Central American companies opt for a more flexible working day 

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By LatAm Reports Editorial Team

While it is true that most companies in Central America focus on face-to-face work or combination with teleworking, others have already begun to apply different formulas that are beginning to emerge as a trend.

The 2024 Labour Market Survey, conducted by Michael Page Central America, reveals the new trends that are dominating the region’s working day.

For example, 50.6 percent of respondents said they attend the office full-time and 45.8% combined remote and face-to-face work. However, 3.6 per cent only do remote work; and 50.6 per cent indicated that they go to the office three days a week, 29.9% do 4 days; 16.9 per cent go 2 days; and 2.6 per cent go only once to the office in the week.

Thus, 64.5% of the companies participating in the survey indicated that it offers their collaboration teleworking and 42.8% apply a flexible working day that allows collaborators to choose the hours of start and finish of the daily work, always within the parameters of thebb.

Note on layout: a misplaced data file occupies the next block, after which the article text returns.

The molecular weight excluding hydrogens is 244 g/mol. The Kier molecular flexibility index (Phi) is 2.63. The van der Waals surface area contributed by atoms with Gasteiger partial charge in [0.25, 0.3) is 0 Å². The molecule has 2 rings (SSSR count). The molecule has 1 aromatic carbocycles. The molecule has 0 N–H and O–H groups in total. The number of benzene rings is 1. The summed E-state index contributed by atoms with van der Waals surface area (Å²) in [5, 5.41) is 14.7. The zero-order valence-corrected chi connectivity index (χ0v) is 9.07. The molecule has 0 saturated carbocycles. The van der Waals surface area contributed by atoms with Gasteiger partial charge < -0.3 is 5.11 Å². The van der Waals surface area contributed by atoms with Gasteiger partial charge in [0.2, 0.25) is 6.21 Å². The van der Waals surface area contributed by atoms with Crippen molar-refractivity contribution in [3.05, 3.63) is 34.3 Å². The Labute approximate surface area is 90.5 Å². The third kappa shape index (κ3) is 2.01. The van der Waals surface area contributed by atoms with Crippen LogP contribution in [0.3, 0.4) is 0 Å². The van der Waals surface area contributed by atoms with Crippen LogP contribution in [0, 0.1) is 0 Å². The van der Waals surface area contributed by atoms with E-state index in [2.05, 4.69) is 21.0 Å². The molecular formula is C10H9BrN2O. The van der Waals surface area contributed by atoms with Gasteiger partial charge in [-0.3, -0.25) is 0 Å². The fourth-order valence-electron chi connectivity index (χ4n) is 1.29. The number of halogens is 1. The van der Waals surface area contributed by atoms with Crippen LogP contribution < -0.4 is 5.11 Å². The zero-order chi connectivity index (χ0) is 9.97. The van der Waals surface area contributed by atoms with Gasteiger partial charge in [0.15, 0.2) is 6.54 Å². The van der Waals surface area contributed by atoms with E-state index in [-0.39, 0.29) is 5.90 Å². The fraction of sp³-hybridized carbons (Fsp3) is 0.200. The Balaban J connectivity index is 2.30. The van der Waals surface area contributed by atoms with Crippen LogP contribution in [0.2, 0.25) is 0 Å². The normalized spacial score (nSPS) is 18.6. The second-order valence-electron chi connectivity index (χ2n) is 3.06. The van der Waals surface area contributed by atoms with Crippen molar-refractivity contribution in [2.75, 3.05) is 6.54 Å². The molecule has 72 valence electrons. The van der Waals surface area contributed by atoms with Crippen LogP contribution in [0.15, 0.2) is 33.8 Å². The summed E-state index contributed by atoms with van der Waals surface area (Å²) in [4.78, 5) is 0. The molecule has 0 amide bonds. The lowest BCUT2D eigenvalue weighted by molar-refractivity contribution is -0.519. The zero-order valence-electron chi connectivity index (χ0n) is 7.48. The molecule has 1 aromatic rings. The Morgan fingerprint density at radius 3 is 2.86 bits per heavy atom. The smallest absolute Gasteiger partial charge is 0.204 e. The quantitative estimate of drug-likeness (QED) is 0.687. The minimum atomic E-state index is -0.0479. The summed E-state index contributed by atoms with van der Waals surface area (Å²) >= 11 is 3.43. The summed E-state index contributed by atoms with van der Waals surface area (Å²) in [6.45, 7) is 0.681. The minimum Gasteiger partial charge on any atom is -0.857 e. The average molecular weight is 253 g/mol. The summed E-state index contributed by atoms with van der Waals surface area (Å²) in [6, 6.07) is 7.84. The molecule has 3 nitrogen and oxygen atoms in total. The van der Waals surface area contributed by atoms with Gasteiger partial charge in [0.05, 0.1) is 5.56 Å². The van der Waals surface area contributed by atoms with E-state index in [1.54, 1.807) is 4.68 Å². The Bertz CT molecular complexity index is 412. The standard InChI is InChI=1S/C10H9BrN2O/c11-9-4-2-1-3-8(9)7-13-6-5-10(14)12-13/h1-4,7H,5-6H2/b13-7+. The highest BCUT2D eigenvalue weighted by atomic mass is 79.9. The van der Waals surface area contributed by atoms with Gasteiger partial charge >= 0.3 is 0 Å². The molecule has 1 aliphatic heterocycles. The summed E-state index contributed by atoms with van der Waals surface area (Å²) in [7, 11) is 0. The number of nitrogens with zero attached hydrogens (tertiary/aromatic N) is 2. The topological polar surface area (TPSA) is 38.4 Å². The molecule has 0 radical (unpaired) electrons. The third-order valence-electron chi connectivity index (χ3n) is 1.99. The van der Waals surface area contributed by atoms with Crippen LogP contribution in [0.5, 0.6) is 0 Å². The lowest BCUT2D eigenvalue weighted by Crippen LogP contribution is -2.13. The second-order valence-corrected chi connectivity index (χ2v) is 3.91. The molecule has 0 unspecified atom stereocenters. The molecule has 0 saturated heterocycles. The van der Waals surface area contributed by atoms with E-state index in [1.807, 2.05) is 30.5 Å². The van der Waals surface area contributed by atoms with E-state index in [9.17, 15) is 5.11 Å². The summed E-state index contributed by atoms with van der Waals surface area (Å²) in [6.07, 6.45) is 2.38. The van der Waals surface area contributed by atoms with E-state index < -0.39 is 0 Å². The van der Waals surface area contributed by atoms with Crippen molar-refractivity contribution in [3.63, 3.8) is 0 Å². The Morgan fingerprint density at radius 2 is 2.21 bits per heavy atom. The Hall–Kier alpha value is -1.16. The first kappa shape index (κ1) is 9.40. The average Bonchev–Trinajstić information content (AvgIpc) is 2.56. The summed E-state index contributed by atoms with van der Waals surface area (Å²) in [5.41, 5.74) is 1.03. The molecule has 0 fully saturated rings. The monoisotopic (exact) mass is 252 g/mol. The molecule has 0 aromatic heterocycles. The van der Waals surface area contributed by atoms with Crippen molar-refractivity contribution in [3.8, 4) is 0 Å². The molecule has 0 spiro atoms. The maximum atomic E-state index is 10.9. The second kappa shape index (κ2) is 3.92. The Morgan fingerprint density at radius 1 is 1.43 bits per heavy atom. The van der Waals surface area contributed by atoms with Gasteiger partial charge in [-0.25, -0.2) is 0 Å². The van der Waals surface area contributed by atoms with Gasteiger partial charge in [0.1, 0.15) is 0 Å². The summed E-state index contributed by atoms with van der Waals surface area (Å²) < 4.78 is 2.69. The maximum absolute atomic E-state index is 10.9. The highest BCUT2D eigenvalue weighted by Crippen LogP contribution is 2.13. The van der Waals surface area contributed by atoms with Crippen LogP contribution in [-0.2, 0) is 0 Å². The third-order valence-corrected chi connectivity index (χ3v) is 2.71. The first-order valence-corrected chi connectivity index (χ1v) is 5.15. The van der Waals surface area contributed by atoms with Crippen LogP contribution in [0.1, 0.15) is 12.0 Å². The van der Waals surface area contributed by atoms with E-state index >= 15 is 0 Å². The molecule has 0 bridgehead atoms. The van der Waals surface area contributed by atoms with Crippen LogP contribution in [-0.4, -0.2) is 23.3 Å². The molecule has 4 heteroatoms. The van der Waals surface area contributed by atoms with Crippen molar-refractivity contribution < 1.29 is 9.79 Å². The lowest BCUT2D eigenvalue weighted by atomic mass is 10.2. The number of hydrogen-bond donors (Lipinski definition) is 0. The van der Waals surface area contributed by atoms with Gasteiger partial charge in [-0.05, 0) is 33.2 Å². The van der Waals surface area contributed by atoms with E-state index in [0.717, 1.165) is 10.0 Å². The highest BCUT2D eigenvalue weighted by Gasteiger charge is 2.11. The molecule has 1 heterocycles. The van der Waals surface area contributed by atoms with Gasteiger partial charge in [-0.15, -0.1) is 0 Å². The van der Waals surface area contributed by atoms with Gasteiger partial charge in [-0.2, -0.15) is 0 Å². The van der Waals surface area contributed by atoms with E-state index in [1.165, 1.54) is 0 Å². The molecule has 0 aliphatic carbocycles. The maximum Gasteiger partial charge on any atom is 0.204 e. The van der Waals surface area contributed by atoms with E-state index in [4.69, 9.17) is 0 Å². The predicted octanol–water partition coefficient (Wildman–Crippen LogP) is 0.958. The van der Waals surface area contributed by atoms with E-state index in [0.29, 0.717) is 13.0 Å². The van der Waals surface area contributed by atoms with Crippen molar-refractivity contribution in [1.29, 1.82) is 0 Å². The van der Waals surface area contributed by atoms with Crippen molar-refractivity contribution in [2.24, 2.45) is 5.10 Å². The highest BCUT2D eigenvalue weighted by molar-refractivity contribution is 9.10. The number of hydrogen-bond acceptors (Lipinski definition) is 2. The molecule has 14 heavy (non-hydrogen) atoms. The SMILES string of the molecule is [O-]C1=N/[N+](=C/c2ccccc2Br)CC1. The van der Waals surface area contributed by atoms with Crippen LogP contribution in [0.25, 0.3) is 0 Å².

According to the survey, Smartworking is a new trend that is beginning to become visible, as 7.2 per cent of the survey participants said they are applying this modality, which allows collaborators to decide not only where to work but also when to do so.

While 5.4 per cent of companies apply another form of weekly cycles, which allows workers to average working hours longer than one week, i.e. to work 56, 40 and 48 hours as a scheme for a total of 144 hours that are averaged for a 48-hour cycle per week.

Another trend that begins to emerge is the hourly bank that allows workers to accumulate credits or debits of hours worked over a period of several months, provided that certain limits are respectedf . Overworked hours can be compensated for paid time off or used for holidays. 4.8 per cent of survey participants are applying this modality.

There is also the flexible work that companies are applying with the compressed week, which consists of working the same weekly hours on less days a week, on longer daily days; for example, working 4 days of 10 hours and rest 3, the famous 4-3rd working week of 4 days. And this is already being applied by 3.6% of the companies that participated in the survey.

The labour market survey revealed that 67.3% of the survey participants see the four-day workweek positive. However, 58.3% of respondents do not see the possibility of implementing it within their company realistic. 23.8% do see it as feasible. 16.7 per cent have a neutral opinion of the four-day workweek, while 10.1 per cent view it negatively.

This article has been translated from the original which first appeared inLa Estrella